“Rarely were we given a chance to be the centre of the story, to be the protagonists, the antagonists and the damn villains. And I knew with Pose, I would hold the pen, writing narratives that would show the totality of what it meant to be brown and black, to be trans and poor and femme in an era in New York City dictated by a series of ills, from HIV and gentrification to crack and greed.”

It’s that authenticity that critics have latched onto, celebrating it as a show without compromise or constraint. As one character says, “How lucky are we? We create ourselves.”

Sounds Amazing, But Where Is It?

Pose premiered June 3 in the US. The show is in the tail-end of its ten-episode first season, and a second was green-lit last week.

And yet, no date in sight for Australia. Of course, not every show reaches our shores — nor every great show. But Pose is a safe bet — Murphy is behind some of the past decade’s biggest shows, from Glee to Nip/Tuck and American Horror Story. What gives?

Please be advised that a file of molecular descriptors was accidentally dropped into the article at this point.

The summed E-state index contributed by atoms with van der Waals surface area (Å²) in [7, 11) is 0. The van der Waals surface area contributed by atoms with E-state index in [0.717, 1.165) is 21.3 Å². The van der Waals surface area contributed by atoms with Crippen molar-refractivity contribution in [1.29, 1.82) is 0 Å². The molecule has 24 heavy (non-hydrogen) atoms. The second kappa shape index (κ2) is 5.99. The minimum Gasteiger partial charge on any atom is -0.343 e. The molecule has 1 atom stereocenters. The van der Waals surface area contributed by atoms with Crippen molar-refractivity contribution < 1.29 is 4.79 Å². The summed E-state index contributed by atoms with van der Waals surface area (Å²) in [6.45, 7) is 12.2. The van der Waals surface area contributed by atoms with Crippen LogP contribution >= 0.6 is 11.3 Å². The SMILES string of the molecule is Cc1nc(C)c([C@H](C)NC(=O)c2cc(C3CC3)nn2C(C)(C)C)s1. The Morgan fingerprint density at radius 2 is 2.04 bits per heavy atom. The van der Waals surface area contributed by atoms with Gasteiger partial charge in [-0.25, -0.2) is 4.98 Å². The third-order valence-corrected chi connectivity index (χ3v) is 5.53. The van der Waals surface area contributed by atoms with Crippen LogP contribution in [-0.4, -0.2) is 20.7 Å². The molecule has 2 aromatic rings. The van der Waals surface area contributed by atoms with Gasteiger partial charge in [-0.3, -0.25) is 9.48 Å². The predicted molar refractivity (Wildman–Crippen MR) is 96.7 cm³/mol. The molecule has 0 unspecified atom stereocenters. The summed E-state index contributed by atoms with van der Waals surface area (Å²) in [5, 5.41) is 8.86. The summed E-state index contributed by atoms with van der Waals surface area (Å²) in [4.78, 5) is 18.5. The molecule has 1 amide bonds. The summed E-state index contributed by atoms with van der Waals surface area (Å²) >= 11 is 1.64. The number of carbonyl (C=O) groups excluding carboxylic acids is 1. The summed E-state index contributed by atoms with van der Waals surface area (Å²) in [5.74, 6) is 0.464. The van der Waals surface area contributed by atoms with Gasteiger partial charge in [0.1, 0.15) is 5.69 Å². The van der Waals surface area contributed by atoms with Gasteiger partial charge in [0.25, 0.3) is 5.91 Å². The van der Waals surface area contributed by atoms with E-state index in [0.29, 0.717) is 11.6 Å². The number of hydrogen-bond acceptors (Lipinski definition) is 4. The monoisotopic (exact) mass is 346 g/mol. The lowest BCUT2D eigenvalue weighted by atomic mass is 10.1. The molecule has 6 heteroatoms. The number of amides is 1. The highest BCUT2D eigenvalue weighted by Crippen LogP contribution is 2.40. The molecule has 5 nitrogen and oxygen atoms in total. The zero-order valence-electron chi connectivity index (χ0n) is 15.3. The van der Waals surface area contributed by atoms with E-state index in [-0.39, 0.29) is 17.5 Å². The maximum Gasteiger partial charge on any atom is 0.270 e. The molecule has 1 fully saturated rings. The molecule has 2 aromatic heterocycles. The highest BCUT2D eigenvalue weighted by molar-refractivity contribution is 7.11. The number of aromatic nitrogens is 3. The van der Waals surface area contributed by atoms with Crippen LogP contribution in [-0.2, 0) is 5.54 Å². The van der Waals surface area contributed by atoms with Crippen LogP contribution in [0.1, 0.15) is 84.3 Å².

In March, Foxtel announced it has the Australian rights to the show, as part of a larger deal with FX, with plans to stream it on-demand and air it on Foxtel channel Showcase. Mysteriously, Foxtel briefly announced a June 24 premiere date, but it was quietly scrapped for unknown reasons.

Speaking to Junkee, Foxtel has confirmed Pose is “coming soon”, but could not give more details. It’s frustrating, to say the least — it sounds a little melodramatic, but when Australia gains access to a tv show or film months-to-years later, the whole country falls behind on a global conversation.

At least a late entry is better than none at all.

Update 7/08: Foxtel has confirmed that Pose will air on Showcase and be available on demand from Tuesday September 11.